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HAYDOCK CATHOLIC BIBLE COMMENTARY ON THE NEW TESTAMENT
Ver. 1. Whence are wars and contentions, in all kinds, but from your lusts and disorderly passions, coveting to have and enjoy what you have not, as to pleasures, riches, honours, &c. Wi.
Ver. 2. You covet, and have not. Though God has promised that whosoever asks shall receive, (Mat. vii. 8.) yet no wonder you receive not, because you ask amiss, by asking such temporal things as would be prejudicial to your soul, or because you ask not with humility, devotion, and perseverance. Wi.
Ver. 4. Adulterers: which is here taken in a figurative sense for those who love creatures more than God, the true spouse of their souls; who reflect not that the love and friendship of this world is an enemy to God, and the true manner of serving him. Wi.
Ver. 5. Do you think that the scripture saith in vain: To envy doth the spirit covet, with dwelleth in you? This verse is obscure, and differently expounded. By some, of an evil spirit in men, by which they covet and envy others for having what they have not. Others understand God's spirit inhabiting in them; and then it is an interrogation, and reprehension, as if he said: Doth God's spirit, which you have received, teach or excite you to covet and envy others, and not rather to love and wish their good? And to enable men to do this, God is not wanting, who gives us greater grace, especially to the humble that ask it, though he resists the proud. Wi. — It is not evident to what part of Scripture S. James here alludes, the exact words are nowhere in the sacred writings. That which seems the most like this text, and the most adapted to his subject, is a passage from Ezechiel, "I will set my jealousy against thee:" (Ezech. xxiii. 25.) i.e. I have loved thee with the love of jealousy, and I will revenge upon thee my slighted affections. C.
Ver. 6. But he giveth greater grace. The Holy Spirit which dwelleth in you, giveth you graces in proportion to your fidelity in complying with them, and according to your humility and the love which you bear to your neighbour. C. — S. James may also mean by these two verses, to exhort the Jews and Gentiles, who were rather jealous of each other, to nourish no jealousy against one another, nor be troubled at the blessing which their neighbour enjoyed from the bountiful hand of the Almighty. Then will God deal to us with a more liberal hand, and will bestow upon us greater graces in proportion as we lay aside all ill-will towards our neighbour. But that he will withhold his hand from the envious man, because he resists the proud, and gives his grace to the humble. Glory is the exclusive property of heaven; whoever, therefore assumes it to himself, makes God his enemy. There is nothing in man since his fall; there is nothing in holy writ which does not preach to us this truth. — N.B. These last words, "God resisteth the proud, and giveth grace to the humble," are only in the Septuagint edition. Prov. iii. 34. The Heb. and Vulg. read in this place, "He shall scorn the scorners, and to the meek he will give grace." C.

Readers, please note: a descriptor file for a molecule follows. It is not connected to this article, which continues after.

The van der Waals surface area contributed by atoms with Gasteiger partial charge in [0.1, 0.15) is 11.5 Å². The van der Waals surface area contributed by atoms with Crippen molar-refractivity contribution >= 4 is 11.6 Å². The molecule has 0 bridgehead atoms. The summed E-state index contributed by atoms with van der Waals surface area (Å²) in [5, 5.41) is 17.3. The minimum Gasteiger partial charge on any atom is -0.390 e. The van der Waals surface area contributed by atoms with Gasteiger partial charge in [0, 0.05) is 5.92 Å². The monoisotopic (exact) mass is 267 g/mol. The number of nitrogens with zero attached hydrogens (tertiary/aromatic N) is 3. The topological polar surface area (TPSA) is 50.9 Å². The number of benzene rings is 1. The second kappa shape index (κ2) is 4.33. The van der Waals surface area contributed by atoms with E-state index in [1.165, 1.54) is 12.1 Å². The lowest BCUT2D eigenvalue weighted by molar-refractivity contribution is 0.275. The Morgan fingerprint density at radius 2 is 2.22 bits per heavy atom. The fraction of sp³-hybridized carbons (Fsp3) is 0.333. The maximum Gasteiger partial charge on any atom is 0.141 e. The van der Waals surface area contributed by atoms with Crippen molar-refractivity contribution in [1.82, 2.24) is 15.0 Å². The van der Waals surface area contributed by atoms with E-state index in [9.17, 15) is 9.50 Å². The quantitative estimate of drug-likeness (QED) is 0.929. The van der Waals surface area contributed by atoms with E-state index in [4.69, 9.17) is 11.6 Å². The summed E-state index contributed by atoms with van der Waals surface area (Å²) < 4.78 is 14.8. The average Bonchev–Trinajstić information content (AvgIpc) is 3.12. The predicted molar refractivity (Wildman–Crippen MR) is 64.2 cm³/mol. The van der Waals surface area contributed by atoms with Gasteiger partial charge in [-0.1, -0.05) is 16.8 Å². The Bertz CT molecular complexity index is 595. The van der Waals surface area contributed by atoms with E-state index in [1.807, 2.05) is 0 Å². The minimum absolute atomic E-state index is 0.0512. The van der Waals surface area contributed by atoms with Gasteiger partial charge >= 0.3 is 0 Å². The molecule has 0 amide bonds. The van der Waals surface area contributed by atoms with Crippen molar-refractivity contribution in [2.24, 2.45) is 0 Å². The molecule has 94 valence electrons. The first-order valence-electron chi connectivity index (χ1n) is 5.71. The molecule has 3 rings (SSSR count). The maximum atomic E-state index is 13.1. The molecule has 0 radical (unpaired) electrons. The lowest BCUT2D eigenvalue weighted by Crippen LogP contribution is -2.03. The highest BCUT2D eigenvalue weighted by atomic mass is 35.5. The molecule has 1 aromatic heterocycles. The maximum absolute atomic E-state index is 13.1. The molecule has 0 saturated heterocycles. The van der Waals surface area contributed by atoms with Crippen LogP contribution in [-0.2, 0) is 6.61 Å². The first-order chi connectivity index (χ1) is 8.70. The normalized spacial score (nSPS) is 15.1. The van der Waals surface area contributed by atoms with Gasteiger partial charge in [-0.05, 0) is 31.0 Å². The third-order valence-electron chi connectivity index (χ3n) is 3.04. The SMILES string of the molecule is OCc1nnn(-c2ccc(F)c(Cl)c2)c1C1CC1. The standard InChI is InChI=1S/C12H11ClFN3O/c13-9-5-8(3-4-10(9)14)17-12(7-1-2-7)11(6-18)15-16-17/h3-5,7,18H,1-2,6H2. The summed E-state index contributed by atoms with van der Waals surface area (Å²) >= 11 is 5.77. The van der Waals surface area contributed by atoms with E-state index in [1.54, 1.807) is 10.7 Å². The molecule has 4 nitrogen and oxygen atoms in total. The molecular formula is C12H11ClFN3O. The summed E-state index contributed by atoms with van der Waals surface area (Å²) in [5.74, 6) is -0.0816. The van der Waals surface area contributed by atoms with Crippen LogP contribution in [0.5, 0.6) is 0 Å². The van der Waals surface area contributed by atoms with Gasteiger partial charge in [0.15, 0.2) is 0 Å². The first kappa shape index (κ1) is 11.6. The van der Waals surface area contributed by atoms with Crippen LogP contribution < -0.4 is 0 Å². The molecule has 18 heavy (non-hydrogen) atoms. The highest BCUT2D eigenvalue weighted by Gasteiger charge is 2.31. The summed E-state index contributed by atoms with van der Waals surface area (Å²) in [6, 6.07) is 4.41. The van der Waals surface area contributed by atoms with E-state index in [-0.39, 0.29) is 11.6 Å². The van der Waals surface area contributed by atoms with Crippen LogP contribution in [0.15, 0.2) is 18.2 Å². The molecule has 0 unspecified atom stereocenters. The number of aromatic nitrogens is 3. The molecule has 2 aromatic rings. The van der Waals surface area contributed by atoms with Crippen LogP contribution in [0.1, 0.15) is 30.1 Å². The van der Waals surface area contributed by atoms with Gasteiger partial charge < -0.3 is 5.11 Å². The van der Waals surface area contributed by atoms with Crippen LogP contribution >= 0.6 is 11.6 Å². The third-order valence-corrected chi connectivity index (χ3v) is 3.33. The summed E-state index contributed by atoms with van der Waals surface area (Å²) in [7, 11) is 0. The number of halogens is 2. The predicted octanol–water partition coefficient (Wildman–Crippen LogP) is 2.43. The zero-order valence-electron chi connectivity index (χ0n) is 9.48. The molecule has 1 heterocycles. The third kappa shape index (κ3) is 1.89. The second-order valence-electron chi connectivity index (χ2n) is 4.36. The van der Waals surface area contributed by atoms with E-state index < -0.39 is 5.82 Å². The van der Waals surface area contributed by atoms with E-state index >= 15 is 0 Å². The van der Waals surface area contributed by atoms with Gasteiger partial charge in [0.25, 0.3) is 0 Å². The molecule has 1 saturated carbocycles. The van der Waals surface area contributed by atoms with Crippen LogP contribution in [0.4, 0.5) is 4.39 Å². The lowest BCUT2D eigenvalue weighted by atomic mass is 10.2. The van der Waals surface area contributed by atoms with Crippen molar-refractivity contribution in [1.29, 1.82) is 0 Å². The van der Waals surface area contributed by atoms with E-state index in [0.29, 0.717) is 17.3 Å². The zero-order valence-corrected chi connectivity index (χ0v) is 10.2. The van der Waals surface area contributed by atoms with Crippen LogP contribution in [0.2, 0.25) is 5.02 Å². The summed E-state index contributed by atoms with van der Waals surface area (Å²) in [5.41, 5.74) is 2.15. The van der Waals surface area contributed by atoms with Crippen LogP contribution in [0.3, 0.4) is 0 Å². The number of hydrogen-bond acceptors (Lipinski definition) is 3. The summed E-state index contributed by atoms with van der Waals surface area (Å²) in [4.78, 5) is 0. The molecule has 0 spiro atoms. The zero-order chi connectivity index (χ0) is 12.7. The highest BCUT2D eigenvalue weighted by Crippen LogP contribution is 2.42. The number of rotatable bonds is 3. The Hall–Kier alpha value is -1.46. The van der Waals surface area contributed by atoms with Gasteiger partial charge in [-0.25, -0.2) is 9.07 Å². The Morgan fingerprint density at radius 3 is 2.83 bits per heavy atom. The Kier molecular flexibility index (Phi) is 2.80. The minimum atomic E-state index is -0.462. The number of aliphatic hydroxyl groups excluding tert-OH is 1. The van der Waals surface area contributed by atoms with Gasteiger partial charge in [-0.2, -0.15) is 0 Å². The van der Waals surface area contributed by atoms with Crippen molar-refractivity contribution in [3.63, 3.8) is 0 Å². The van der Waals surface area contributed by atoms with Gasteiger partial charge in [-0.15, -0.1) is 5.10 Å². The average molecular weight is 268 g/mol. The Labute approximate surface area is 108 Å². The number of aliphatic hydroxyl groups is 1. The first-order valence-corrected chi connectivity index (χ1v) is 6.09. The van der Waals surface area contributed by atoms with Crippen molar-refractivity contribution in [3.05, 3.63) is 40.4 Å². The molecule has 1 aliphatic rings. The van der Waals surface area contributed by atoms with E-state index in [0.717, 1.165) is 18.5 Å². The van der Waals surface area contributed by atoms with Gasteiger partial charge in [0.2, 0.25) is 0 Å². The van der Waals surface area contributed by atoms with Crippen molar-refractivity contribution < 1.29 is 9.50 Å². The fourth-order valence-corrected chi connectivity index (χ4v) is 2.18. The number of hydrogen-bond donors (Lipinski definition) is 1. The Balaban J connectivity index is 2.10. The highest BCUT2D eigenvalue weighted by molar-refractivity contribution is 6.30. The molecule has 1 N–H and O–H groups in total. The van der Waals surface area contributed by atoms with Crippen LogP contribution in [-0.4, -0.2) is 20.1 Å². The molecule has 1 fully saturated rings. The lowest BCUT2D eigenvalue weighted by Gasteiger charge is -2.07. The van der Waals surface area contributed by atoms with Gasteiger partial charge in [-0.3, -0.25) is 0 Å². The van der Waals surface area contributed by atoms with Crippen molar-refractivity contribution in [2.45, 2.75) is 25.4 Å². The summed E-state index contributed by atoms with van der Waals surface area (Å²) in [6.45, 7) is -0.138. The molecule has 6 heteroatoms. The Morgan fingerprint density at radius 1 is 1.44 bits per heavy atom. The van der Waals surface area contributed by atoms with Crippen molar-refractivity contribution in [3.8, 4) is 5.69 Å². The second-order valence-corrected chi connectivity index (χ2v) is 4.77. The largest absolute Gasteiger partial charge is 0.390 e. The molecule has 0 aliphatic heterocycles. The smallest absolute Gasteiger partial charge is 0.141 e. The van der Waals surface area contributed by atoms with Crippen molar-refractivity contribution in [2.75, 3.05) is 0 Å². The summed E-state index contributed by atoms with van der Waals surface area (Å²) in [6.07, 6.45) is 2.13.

Ver. 7. Be subject therefore to God; humble yourselves in his sight, considering your own nothing. Wi.
Ver. 8. Purify your heart from the love of creatures, so that your affections be not divided betwixt God and this world, like persons of two minds or two souls. Wi.
Ver. 9. Be afflicted and mourn, and deplore your sins against his divine majesty; punish yourselves, and think not that a mere change of life is sufficient after so many sins committed. Wi.
Ver. 11. Detract not one another, (nor judge rashly) brethren. Though he spoke so much against the evils of the tongue, he gives them a special admonition against the vice of detraction, so common in the world, as also against rash judgments, which happen so frequently where there are dissensions and divisions. He that detracteth, judgeth, and rashly condemneth his brother, may be said to detract and judge the law, inasmuch as he seems to contemn and condemn the law, by which these sins are forbidden; when, instead of obeying and complying with the law, he rather takes upon himself to act as a judge, without fear of the law and of God, the only lawgiver, who is to judge all our actions, and who alone is able to destroy, or to free us and deliver us from the punishments we have deserved. Wi.
Ver. 13. To-day or to-morrow, &c. An admonition against that presumption, when persons forget the uncertainty of life, and the vanity of all things in this world, which vanish like a vapour, and can never be relied upon, so as to count upon years and the time to come. All things here appear and disappear in a moment. Take heed, therefore, not to glory or boast in your arrogancies; (v. 16.) lit. pride; like the rich man, (Lu. x.) who thought of nothing but a long and merry life, and was cut off that very night. And being now admonished, reflect that it is sinful to know what is good, what is your duty, and not to comply with it. Wi.
Ver. 15. For what is your life? it is a vapour. We frequently meet with three beautiful comparisons in holy writ. "Remember that my life is but wind . . . . As a cloud is consumed, and passeth away; so he that shall go down to hell, shall not come up." Job vii. 7, 9. "Man is like to vanity, his days pass away like a shadow." Ps. cxliii. 4. Similar expressions also frequently occur in profane authors.
Nemo tam Divos habuit faventes
Crastinum ut possit sibi polliceri. Seneca.
With reason then did our Saviour say, "Be you then also ready, for at what hour you think not, the Son of Man will come." Lu. xii. 40. C.